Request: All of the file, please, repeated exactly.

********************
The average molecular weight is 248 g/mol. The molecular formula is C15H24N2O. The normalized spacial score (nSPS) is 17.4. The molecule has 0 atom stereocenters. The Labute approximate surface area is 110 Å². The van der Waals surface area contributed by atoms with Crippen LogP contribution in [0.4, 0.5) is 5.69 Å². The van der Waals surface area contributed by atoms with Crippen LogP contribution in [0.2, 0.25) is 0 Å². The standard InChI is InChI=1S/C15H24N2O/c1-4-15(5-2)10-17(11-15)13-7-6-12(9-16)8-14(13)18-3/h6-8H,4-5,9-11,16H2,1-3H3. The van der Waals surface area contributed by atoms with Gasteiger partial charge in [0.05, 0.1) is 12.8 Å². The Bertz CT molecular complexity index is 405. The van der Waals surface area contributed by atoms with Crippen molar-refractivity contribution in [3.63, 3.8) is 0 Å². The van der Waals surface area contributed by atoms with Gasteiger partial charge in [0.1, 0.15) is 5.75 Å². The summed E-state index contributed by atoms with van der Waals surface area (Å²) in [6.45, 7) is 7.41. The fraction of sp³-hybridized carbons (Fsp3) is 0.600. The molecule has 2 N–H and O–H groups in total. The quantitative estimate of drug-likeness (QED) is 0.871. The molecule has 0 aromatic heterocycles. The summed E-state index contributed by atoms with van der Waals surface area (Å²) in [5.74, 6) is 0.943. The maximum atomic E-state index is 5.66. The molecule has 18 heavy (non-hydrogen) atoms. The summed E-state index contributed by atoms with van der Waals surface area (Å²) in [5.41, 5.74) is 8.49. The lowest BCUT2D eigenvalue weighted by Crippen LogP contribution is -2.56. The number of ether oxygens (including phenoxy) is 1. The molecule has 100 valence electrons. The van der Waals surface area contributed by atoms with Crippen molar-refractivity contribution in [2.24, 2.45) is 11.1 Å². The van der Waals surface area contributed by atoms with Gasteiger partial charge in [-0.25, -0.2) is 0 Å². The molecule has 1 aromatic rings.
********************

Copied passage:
The average molecular weight is 248 g/mol. The molecular formula is C15H24N2O. The normalized spacial score (nSPS) is 17.4. The molecule has 0 atom stereocenters. The Labute approximate surface area is 110 Å². The van der Waals surface area contributed by atoms with Crippen LogP contribution in [0.4, 0.5) is 5.69 Å². The van der Waals surface area contributed by atoms with Crippen LogP contribution in [0.2, 0.25) is 0 Å². The standard InChI is InChI=1S/C15H24N2O/c1-4-15(5-2)10-17(11-15)13-7-6-12(9-16)8-14(13)18-3/h6-8H,4-5,9-11,16H2,1-3H3. The van der Waals surface area contributed by atoms with Gasteiger partial charge in [0.05, 0.1) is 12.8 Å². The Bertz CT molecular complexity index is 405. The van der Waals surface area contributed by atoms with Crippen molar-refractivity contribution in [3.63, 3.8) is 0 Å². The van der Waals surface area contributed by atoms with Gasteiger partial charge in [0.1, 0.15) is 5.75 Å². The summed E-state index contributed by atoms with van der Waals surface area (Å²) in [6.45, 7) is 7.41. The fraction of sp³-hybridized carbons (Fsp3) is 0.600. The molecule has 2 N–H and O–H groups in total. The quantitative estimate of drug-likeness (QED) is 0.871. The molecule has 0 aromatic heterocycles. The summed E-state index contributed by atoms with van der Waals surface area (Å²) in [5.74, 6) is 0.943. The maximum atomic E-state index is 5.66. The molecule has 18 heavy (non-hydrogen) atoms. The summed E-state index contributed by atoms with van der Waals surface area (Å²) in [5.41, 5.74) is 8.49. The lowest BCUT2D eigenvalue weighted by Crippen LogP contribution is -2.56. The number of ether oxygens (including phenoxy) is 1. The molecule has 100 valence electrons. The van der Waals surface area contributed by atoms with Crippen molar-refractivity contribution in [2.24, 2.45) is 11.1 Å². The van der Waals surface area contributed by atoms with Gasteiger partial charge in [-0.25, -0.2) is 0 Å². The molecule has 1 aromatic rings.